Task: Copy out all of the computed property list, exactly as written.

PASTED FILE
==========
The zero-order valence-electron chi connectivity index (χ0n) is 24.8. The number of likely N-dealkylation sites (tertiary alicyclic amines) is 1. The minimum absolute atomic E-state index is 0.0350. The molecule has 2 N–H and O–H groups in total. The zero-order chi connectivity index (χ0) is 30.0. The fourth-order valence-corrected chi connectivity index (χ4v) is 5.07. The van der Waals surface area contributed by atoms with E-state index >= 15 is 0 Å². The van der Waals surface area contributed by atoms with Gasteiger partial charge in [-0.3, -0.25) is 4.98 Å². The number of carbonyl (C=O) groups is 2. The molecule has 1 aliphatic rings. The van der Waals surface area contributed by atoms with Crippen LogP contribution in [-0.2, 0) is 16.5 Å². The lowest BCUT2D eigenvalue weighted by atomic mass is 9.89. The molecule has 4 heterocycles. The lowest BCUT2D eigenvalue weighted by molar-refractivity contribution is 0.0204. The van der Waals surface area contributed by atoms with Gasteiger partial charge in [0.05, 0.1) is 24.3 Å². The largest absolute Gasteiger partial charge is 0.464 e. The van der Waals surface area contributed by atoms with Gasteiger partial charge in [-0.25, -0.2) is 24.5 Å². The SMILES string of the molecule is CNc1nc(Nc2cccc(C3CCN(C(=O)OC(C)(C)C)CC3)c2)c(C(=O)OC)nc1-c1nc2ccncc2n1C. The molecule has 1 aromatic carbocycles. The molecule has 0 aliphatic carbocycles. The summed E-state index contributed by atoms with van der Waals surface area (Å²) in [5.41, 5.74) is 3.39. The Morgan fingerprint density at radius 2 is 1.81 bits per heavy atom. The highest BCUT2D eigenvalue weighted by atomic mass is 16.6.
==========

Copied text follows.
The zero-order valence-electron chi connectivity index (χ0n) is 24.8. The number of likely N-dealkylation sites (tertiary alicyclic amines) is 1. The minimum absolute atomic E-state index is 0.0350. The molecule has 2 N–H and O–H groups in total. The zero-order chi connectivity index (χ0) is 30.0. The fourth-order valence-corrected chi connectivity index (χ4v) is 5.07. The van der Waals surface area contributed by atoms with E-state index >= 15 is 0 Å². The van der Waals surface area contributed by atoms with Gasteiger partial charge in [-0.3, -0.25) is 4.98 Å². The number of carbonyl (C=O) groups is 2. The molecule has 1 aliphatic rings. The van der Waals surface area contributed by atoms with Crippen LogP contribution in [-0.2, 0) is 16.5 Å². The lowest BCUT2D eigenvalue weighted by atomic mass is 9.89. The molecule has 4 heterocycles. The lowest BCUT2D eigenvalue weighted by molar-refractivity contribution is 0.0204. The van der Waals surface area contributed by atoms with Gasteiger partial charge in [0.05, 0.1) is 24.3 Å². The largest absolute Gasteiger partial charge is 0.464 e. The van der Waals surface area contributed by atoms with Gasteiger partial charge in [-0.25, -0.2) is 24.5 Å². The SMILES string of the molecule is CNc1nc(Nc2cccc(C3CCN(C(=O)OC(C)(C)C)CC3)c2)c(C(=O)OC)nc1-c1nc2ccncc2n1C. The molecule has 1 aromatic carbocycles. The molecule has 0 aliphatic carbocycles. The summed E-state index contributed by atoms with van der Waals surface area (Å²) in [5.41, 5.74) is 3.39. The Morgan fingerprint density at radius 2 is 1.81 bits per heavy atom. The highest BCUT2D eigenvalue weighted by atomic mass is 16.6.